we've got signatures, help us get to 3,000 by December 25, 2012
The New York Times has published an alarming report on the current state of horse racing, citing one horrific injury after another. The report reveals that an average of 24 horses die at U.S. racetracks each week, and jockeys face increasing risk of death and serious injury as well.
Two tragedies, occurring on consecutive days at a New Mexico track, left jockey Jacky Martin paralyzed and quarter horse Teller All Gone euthanized and dumped in a junkyard. Illegal drugging of horses too sore to race otherwise is blamed for the fractures causing such serious injuries.
Lax regulation of the industry, including rogue veterinarians, overseen by cash-starved states cutting deals and corners, continues to put horses and riders at risk and undermine the sport's appeal and integrity, says former racing columnist Barry Irwin.
State and industry self-regulation is clearly not working, and Federal oversight is needed, adds Irwin.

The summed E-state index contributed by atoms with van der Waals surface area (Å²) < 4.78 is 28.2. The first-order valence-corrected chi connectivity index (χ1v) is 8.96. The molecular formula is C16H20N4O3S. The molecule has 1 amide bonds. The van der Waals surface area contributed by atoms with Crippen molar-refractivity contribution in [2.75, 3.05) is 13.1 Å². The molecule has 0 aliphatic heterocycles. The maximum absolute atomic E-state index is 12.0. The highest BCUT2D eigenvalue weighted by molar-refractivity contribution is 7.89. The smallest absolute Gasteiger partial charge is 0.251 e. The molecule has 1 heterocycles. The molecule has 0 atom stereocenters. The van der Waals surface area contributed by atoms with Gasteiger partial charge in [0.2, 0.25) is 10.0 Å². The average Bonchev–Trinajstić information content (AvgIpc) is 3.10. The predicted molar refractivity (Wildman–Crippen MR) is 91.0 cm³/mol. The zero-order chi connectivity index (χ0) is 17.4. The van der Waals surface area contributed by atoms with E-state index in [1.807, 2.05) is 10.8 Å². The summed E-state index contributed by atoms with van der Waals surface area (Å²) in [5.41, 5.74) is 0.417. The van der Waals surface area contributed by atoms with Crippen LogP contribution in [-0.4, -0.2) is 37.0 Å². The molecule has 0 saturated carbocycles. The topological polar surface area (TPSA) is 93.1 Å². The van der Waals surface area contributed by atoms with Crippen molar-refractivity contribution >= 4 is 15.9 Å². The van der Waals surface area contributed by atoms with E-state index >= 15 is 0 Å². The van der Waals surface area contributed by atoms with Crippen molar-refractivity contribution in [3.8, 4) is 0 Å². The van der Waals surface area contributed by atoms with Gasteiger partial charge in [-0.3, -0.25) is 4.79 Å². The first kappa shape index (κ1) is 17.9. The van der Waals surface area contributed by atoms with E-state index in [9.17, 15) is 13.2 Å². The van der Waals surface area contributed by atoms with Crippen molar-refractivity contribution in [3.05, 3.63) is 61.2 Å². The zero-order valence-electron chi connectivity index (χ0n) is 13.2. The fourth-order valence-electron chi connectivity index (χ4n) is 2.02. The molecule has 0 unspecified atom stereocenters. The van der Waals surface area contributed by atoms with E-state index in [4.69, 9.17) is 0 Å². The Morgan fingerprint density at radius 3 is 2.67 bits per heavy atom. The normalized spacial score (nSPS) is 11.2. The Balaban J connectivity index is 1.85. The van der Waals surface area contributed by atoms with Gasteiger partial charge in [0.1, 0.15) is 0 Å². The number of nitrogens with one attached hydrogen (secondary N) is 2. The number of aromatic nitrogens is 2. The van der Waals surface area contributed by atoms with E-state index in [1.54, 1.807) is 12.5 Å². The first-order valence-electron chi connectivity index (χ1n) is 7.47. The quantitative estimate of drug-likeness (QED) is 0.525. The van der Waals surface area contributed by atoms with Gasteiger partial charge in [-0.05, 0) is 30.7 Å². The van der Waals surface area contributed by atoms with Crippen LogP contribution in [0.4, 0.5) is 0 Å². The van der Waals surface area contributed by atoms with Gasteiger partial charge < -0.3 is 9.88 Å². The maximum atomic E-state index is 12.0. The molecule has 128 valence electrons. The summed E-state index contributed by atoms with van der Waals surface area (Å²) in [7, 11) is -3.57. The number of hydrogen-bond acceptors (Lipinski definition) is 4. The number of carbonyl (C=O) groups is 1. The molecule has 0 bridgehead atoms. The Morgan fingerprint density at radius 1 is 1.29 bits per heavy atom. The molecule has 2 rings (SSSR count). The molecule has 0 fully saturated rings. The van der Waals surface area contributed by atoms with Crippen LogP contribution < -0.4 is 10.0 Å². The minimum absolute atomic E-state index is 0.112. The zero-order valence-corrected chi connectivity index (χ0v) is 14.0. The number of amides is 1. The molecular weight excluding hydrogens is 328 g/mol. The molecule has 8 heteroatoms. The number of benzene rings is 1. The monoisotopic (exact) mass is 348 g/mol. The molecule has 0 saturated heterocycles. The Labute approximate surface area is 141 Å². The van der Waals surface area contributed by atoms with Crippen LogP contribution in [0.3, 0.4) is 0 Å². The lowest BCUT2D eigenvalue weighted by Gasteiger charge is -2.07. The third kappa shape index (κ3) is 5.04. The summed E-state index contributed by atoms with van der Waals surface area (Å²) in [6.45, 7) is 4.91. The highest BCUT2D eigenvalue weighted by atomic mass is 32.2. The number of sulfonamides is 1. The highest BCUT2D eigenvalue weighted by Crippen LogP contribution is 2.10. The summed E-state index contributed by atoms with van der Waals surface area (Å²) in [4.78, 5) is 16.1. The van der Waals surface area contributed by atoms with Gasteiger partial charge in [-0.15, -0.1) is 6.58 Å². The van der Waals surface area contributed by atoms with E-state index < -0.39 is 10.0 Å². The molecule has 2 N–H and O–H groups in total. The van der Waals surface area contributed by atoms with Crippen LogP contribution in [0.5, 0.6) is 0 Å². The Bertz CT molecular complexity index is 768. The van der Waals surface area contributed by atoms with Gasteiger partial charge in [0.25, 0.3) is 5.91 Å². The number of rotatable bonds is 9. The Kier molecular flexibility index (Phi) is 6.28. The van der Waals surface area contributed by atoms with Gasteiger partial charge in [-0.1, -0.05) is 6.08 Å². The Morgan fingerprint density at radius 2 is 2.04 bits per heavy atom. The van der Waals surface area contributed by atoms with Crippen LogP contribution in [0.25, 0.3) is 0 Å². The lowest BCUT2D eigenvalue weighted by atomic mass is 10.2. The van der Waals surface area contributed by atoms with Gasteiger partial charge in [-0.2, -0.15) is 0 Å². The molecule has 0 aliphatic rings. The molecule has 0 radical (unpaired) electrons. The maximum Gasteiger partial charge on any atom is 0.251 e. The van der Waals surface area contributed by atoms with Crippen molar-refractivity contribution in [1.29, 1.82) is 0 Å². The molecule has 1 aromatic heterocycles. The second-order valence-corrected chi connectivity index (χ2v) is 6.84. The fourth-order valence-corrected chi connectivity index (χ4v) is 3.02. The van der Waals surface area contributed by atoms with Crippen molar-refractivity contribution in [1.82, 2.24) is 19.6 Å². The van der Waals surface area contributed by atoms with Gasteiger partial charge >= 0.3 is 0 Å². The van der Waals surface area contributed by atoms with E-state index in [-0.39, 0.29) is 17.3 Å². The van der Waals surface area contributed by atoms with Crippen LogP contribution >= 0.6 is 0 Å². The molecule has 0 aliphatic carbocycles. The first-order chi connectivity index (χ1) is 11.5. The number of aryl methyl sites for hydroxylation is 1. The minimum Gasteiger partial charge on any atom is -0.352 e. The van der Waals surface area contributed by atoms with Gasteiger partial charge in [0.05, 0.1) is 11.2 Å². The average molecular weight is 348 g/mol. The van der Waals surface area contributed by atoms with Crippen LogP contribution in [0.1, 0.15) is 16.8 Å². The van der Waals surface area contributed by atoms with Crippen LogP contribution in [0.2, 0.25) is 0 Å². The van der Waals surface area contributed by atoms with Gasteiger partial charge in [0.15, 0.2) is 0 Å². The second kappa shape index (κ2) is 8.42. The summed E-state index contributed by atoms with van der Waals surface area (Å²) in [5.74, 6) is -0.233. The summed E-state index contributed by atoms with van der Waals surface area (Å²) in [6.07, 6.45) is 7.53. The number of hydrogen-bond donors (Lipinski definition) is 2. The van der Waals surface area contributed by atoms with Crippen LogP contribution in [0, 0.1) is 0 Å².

Tell the Federal Government to Clean Up the Horse Racing Industry.
We, the undersigned, find the Times report on the rising incidence of horse and jockey deaths and injuries shocking.
The news is even more disturbing, given that the U.S Government, certainly aware of the problem for some time, has allowed the situation to reach such a state of emergency.
It is totally unacceptable that humans and animals have been increasingly subjected to conditions that would create such cruel and tragic results, and we expect the government to intervene at once to end what is amounting to slaughter.
We agree with columnist Irwin and the Times report that industry and state regulation has only made the problem worse and cannot be trusted to solve it, especially with strained state economies adversely affecting oversight at the state level.
We plead with you to intervene without delay and take aggressive action to end the corruption that is causing these unnecessary and cruel injuries and deaths.
Thank you for you serious and immediate attention to this urgent matter.